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Ransomware is a type of malware that encrypts files or data so you can’t access them. It typically demands payment of a cryptocurrency (Bitcoin is a popular choice) to unlock the affected devices or data. Cybercriminals have used this tactic for decades to extort money from average users and businesses.

Ransom attacks are becoming more sophisticated with a focus on big targets with deep pockets. These large-scale cyber attack playbooks typically involve human actors who use knowledge of common system and security misconfigurations to target a business’s most valuable assets, halt productivity and steal credentials that could be exploited to gain further access to a corporate network.

Often, the attack is designed to take down the entire organization’s systems. The resulting disruption in production, lost data and revenue can be devastating. It is important to develop cyber attack playbooks to prepare for these types of incidents and to have incident response plans that enable smart decisions and quick action.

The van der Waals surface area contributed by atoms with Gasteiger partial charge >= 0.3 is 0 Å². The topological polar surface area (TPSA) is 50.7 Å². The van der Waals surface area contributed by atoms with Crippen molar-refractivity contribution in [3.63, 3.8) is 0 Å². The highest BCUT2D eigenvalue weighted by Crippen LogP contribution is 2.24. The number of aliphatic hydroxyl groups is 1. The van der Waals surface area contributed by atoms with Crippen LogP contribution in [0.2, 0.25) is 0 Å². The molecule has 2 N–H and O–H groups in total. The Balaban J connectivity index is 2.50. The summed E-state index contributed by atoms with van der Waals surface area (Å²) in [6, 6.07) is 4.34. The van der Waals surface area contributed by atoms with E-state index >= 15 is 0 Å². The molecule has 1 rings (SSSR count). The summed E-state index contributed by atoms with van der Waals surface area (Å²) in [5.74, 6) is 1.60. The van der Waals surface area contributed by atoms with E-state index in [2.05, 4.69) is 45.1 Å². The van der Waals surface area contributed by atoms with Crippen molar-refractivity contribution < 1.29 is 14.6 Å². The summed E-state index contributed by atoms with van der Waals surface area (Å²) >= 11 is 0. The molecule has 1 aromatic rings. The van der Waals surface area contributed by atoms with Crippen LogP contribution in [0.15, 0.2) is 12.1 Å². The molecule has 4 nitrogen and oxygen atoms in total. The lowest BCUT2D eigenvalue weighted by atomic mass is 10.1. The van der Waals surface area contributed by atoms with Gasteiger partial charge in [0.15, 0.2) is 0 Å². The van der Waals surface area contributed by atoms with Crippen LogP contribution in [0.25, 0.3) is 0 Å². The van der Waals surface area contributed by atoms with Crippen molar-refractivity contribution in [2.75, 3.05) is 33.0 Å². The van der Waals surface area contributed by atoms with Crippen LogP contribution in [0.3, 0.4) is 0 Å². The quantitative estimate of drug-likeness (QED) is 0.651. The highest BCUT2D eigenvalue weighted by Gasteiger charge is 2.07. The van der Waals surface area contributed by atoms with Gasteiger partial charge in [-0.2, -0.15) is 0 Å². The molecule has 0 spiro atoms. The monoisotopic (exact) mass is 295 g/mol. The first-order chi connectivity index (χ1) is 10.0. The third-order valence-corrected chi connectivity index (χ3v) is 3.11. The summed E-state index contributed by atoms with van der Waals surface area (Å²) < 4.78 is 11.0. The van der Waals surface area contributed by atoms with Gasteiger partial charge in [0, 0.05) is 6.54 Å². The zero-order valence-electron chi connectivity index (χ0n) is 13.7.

Some of the most prominent ransomware variants include SimpleLocker, which scanned SD cards to encrypt images and documents; CTB-Locker, which accessed victims’ cameras to collect device numbers and model numbers; TeslaCrypt, which encrypted files up to 268 MB and used Tor to hide from detection; and Maze, which used double extortion by stealing sensitive data and threatening to publish a victim’s personally identifiable information in a doxing attack.

Other threats to keep an eye out for are BlackCat, a ransomware written in the Rust programming language to evade detection; Jgsaw, which uses a combination of asymmetric and symmetric encryption; and Cerber, which uses a “zombie” program to delete a victim’s files after one hour. These attacks are typically carried out by Russian-speaking cybercrime syndicates based in former Soviet states and beyond the reach of U.S. law enforcement.